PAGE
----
The Mudcat Café TM
Thread #60042   Message #959849
Posted By: Malcolm Douglas
27-May-03 - 01:09 PM
Thread Name: Living Tradition and the Revival
Subject: RE: Living Tradition and the Revival
It's a difficult area and subject to much disagreement. One useful (though by no means exclusive) criterion is the context in which the singer's involvement with the music has developed; where they learned their attitude toward it, and their basic style. Repertoire can come (and probably always has) from anywhere, but it may be that one distinction between the traditional and revival singer is whether or not they have grown up (physically or as a singer) in an existing and identifiable tradition. That's largely what forms attitudes.

To an extent, everybody carries tradition of one sort or another, but that isn't really the point. Class and profession aren't the issue (though many people have supposed that they were), but it's generally true that traditional songs have persisted best in coherent communities where they were a normal part of life. As to whether or not Mr Greaves should be considered a traditional singer, I'd say that it might depend on his background; on where he's coming from in his relationship with the material rather than where he got it.

Context again; it is, for example, quite beside the point that the Coppers sing from written texts. Equally, singing traditional songs doesn't of itself make a person a traditional singer, any more than a traditional singer makes a song traditional by the mere act of singing it (though that may be the start of a process through which it will become so). You will probably want to look at the way in which many traditional singers would effectively serve an apprenticeship in their art; Ginette Dunn, Fellowship of Song, is particularly useful on that (perhaps you've already read the book) and it also illustrates that many traditional singers have quite strong opinions both on their material and on its meaning to them and to others.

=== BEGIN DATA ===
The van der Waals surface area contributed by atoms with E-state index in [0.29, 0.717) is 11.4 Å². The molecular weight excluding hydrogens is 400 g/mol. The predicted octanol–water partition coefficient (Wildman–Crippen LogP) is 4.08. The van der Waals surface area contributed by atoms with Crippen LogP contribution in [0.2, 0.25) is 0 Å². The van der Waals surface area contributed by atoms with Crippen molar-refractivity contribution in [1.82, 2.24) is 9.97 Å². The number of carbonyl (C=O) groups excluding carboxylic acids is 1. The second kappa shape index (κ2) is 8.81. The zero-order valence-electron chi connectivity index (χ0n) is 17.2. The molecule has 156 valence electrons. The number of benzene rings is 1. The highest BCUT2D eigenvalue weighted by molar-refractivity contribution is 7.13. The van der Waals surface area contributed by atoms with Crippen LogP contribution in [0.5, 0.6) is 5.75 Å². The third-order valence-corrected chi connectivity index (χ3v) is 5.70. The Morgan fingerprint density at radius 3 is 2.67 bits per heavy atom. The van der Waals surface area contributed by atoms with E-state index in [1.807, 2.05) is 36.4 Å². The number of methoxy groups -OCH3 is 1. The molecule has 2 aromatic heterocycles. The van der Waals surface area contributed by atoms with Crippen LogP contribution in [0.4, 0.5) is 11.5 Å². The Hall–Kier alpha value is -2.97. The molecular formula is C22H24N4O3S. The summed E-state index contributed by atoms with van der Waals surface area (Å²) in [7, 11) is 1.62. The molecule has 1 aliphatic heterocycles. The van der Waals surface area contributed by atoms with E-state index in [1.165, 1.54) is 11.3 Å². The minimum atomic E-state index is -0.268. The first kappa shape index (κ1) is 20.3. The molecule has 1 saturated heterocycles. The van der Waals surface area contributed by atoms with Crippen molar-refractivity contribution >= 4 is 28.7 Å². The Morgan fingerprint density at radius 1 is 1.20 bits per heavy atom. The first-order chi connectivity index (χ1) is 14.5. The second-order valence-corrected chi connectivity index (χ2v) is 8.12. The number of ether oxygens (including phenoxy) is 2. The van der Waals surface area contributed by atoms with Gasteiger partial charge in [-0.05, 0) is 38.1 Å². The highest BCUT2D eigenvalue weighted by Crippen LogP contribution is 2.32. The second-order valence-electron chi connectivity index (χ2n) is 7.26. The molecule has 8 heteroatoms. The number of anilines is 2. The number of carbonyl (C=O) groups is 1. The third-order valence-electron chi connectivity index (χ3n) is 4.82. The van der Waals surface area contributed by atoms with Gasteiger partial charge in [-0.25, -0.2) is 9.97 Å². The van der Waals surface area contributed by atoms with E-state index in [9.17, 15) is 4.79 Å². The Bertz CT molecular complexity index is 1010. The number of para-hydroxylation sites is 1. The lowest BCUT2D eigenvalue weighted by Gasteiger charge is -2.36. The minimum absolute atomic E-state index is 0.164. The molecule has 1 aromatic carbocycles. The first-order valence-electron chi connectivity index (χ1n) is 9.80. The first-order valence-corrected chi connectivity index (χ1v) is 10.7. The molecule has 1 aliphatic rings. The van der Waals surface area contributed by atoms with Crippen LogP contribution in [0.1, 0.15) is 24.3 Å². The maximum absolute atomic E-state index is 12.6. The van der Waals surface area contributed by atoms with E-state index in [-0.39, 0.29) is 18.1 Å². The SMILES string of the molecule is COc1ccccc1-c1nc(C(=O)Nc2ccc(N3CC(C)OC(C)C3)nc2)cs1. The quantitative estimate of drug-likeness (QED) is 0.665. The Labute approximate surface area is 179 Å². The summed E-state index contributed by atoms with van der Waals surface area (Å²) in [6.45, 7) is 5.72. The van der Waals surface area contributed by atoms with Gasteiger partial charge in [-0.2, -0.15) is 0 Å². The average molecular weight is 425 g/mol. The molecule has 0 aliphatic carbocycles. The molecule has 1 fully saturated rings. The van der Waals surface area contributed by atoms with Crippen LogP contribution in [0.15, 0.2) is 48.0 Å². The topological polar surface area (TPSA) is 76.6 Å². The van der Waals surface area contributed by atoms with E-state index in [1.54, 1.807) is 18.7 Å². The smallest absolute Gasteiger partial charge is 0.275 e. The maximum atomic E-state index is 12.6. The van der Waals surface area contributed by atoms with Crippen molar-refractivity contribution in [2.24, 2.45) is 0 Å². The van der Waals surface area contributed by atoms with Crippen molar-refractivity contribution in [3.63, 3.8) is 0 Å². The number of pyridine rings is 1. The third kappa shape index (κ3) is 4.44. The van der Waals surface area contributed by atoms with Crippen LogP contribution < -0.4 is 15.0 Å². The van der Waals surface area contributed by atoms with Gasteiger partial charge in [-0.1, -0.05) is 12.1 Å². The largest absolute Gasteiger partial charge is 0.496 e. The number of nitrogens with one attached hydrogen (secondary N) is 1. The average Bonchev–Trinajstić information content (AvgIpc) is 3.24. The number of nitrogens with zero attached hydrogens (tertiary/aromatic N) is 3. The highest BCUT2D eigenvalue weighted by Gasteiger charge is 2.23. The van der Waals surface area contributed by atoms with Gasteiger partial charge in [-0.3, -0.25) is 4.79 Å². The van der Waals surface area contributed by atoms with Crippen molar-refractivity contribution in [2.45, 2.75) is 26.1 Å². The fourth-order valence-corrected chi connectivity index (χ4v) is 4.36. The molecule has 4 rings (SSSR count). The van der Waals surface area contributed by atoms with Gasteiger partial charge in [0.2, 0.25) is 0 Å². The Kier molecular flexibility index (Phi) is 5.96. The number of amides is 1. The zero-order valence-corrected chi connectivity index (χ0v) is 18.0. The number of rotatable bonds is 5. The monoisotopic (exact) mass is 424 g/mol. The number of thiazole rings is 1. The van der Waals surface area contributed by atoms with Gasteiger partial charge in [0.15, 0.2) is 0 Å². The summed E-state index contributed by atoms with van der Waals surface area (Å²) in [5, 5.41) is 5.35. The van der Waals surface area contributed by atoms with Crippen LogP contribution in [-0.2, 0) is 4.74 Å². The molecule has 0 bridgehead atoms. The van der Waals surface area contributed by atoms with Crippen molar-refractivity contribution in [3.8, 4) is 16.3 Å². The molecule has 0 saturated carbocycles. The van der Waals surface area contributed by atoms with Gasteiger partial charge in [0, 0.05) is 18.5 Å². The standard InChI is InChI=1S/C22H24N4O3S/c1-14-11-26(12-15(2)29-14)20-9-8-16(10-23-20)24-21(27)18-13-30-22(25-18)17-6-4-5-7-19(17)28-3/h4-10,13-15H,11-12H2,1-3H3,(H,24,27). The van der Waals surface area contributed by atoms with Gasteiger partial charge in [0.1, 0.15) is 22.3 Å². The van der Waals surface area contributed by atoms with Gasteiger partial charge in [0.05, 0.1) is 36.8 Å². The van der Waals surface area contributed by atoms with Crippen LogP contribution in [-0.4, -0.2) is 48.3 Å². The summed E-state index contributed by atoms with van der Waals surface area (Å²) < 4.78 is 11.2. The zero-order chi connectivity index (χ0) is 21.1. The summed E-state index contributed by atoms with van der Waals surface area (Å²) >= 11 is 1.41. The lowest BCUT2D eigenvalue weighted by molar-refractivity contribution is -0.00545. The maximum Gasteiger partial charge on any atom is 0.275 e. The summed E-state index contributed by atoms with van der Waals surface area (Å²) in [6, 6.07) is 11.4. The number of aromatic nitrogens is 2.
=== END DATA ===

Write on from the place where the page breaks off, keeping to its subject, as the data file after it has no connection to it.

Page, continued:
The terms are neither silly nor irrelevant; but they are limiting. There is considerable scope for further serious study of the mechanisms of transmission within the Revival, the extent to which it overlaps with identifiable and continuous tradition, and the extent to which it may be considered that new strands of tradition are emerging. This, after all, is a continuing process; tradition is made by time and continuity (as well as by change) and we can't just appoint ourselves to it. One does not "harm" the folk-process (a term almost as misused as the word "Celtic") by examining it, any more than we harm nature by studying the migration pattern of birds.